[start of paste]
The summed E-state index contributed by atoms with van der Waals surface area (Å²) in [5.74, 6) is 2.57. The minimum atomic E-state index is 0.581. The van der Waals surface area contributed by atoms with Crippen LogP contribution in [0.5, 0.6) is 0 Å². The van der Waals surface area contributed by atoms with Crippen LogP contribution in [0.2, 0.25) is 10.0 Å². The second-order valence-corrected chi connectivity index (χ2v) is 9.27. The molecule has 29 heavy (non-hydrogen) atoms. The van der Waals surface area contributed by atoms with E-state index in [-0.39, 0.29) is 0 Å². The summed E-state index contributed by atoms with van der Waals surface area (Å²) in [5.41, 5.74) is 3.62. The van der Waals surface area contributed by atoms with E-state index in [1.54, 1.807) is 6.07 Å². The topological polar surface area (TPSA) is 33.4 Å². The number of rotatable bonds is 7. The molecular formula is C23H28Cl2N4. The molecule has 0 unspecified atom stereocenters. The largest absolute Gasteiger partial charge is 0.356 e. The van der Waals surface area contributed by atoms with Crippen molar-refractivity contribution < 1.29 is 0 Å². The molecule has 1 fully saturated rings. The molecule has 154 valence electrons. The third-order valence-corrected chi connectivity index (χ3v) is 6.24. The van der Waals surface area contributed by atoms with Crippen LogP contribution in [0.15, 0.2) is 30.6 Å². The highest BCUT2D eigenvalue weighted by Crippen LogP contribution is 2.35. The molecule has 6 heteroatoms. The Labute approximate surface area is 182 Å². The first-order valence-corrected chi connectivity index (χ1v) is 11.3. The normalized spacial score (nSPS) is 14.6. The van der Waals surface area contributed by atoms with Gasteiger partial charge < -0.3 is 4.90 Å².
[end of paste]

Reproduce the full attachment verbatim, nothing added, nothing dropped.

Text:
The summed E-state index contributed by atoms with van der Waals surface area (Å²) in [5.74, 6) is 2.57. The minimum atomic E-state index is 0.581. The van der Waals surface area contributed by atoms with Crippen LogP contribution in [0.5, 0.6) is 0 Å². The van der Waals surface area contributed by atoms with Crippen LogP contribution in [0.2, 0.25) is 10.0 Å². The second-order valence-corrected chi connectivity index (χ2v) is 9.27. The molecule has 29 heavy (non-hydrogen) atoms. The van der Waals surface area contributed by atoms with E-state index in [-0.39, 0.29) is 0 Å². The summed E-state index contributed by atoms with van der Waals surface area (Å²) in [5.41, 5.74) is 3.62. The van der Waals surface area contributed by atoms with E-state index in [1.54, 1.807) is 6.07 Å². The topological polar surface area (TPSA) is 33.4 Å². The number of rotatable bonds is 7. The molecular formula is C23H28Cl2N4. The molecule has 0 unspecified atom stereocenters. The largest absolute Gasteiger partial charge is 0.356 e. The van der Waals surface area contributed by atoms with Crippen molar-refractivity contribution < 1.29 is 0 Å². The molecule has 1 fully saturated rings. The molecule has 154 valence electrons. The third-order valence-corrected chi connectivity index (χ3v) is 6.24. The van der Waals surface area contributed by atoms with Crippen LogP contribution in [0.15, 0.2) is 30.6 Å². The highest BCUT2D eigenvalue weighted by Crippen LogP contribution is 2.35. The molecule has 6 heteroatoms. The Labute approximate surface area is 182 Å². The first-order valence-corrected chi connectivity index (χ1v) is 11.3. The normalized spacial score (nSPS) is 14.6. The van der Waals surface area contributed by atoms with Gasteiger partial charge < -0.3 is 4.90 Å².